In Spain, we have the tradition of eating twelve grapes in the first thirty-six seconds of the new year, with each grape corresponding to one of the upcoming months. This tradition—which has been adopted in other Spanish speaking countries—is believed to provide good luck for the year.
No matter where we are, we'll eat our twelve grapes.
The beginning of the year is one of the most important temporal landmarks—moments in which it's easier for us to start doing a new activity. I'll quit smoking. I'll eat healthier. I'll exercise regularly. You name it. Each person has its own fight. And, even though you can kickoff a new habit any day, any time, it's proven that the push of an important event, such as your birthday or the start of a new year or a week, will make it easier.
As mentioned in The Fresh Start Effect—a paper published at University of Pennsylvania by Hengchen Dai, Katherine Milkman, and Jason Riis—"[T]he popularity of New Year's resolutions suggests that people are more likely to tackle their goals immediately following salient temporal landmarks." That is, we are more likely to achieve our personal goals when using the beginning of the week, month, year, or even a holiday or birthday as a kick-start. Temporal landmarks demarcate the passage of time and allow us to create mental accounting periods that relegate past imperfections to a previous period which, as a result, might motivate aspirational behaviors—"activities that help people achieve their wishes and personal goals." 1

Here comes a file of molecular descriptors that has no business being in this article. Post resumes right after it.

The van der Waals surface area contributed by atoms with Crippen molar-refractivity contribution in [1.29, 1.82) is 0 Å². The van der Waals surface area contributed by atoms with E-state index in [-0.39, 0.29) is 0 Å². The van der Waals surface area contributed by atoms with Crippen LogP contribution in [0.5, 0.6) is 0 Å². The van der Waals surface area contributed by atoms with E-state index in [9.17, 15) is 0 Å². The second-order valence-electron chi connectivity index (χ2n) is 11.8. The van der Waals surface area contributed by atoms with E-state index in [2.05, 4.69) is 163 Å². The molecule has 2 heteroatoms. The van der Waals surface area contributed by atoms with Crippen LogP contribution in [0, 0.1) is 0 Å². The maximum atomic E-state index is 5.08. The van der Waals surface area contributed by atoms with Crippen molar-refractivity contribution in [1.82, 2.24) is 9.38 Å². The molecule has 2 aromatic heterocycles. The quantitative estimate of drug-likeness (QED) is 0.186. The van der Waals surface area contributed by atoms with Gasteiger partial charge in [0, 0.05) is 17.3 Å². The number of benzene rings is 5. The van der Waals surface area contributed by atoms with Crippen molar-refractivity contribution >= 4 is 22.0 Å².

These temporal landmarks—be it the turn of the year, the beginning of a month, or your birthday—can provide new opportunities to start fresh and pursue your goals, by establishing timeframes that separate you from your past failures. 2 You can set your own "temporal landmark" in advance and use it as a "fresh start" to improve different aspects of your life.
Dai, H., Milkman, K. L., & Riis, J. (2014). The Fresh Start Effect: Temporal Landmarks Motivate Aspirational Behavior. Management Science, 60(10), 2563–2582. ↩
Dai, H., Milkman, K. L., & Riis, J. (2015). Put Your Imperfections Behind You: Temporal Landmarks Spur Goal Initiation When They Signal New Beginnings. Psychological Science, 26(12), 1927–1936. ↩
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